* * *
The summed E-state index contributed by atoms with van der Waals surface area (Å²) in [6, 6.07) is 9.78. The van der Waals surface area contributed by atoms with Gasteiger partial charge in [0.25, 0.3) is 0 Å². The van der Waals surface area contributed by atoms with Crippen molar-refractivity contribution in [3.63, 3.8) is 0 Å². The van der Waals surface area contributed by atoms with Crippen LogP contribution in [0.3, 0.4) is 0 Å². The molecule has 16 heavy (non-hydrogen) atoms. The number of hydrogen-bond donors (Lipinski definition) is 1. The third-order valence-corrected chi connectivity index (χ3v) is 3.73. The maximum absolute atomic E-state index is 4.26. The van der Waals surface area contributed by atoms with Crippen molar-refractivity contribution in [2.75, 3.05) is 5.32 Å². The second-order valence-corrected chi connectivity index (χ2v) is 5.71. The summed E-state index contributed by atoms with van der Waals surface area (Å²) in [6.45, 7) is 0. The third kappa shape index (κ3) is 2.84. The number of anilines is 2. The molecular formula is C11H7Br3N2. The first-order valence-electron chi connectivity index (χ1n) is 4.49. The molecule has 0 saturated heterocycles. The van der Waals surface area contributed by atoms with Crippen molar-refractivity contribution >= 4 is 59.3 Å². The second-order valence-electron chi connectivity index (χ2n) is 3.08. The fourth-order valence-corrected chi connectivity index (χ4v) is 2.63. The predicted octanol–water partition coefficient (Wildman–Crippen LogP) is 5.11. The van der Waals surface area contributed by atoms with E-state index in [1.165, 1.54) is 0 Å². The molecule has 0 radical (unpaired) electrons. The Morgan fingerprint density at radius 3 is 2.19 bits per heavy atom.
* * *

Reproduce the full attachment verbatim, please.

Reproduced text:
The summed E-state index contributed by atoms with van der Waals surface area (Å²) in [6, 6.07) is 9.78. The van der Waals surface area contributed by atoms with Gasteiger partial charge in [0.25, 0.3) is 0 Å². The van der Waals surface area contributed by atoms with Crippen molar-refractivity contribution in [3.63, 3.8) is 0 Å². The van der Waals surface area contributed by atoms with Crippen LogP contribution in [0.3, 0.4) is 0 Å². The molecule has 16 heavy (non-hydrogen) atoms. The number of hydrogen-bond donors (Lipinski definition) is 1. The third-order valence-corrected chi connectivity index (χ3v) is 3.73. The maximum absolute atomic E-state index is 4.26. The van der Waals surface area contributed by atoms with Crippen molar-refractivity contribution in [2.75, 3.05) is 5.32 Å². The second-order valence-corrected chi connectivity index (χ2v) is 5.71. The summed E-state index contributed by atoms with van der Waals surface area (Å²) in [6.45, 7) is 0. The third kappa shape index (κ3) is 2.84. The number of anilines is 2. The molecular formula is C11H7Br3N2. The first-order valence-electron chi connectivity index (χ1n) is 4.49. The molecule has 0 saturated heterocycles. The van der Waals surface area contributed by atoms with Crippen molar-refractivity contribution >= 4 is 59.3 Å². The second-order valence-electron chi connectivity index (χ2n) is 3.08. The fourth-order valence-corrected chi connectivity index (χ4v) is 2.63. The predicted octanol–water partition coefficient (Wildman–Crippen LogP) is 5.11. The van der Waals surface area contributed by atoms with E-state index in [1.165, 1.54) is 0 Å². The molecule has 0 radical (unpaired) electrons. The Morgan fingerprint density at radius 3 is 2.19 bits per heavy atom.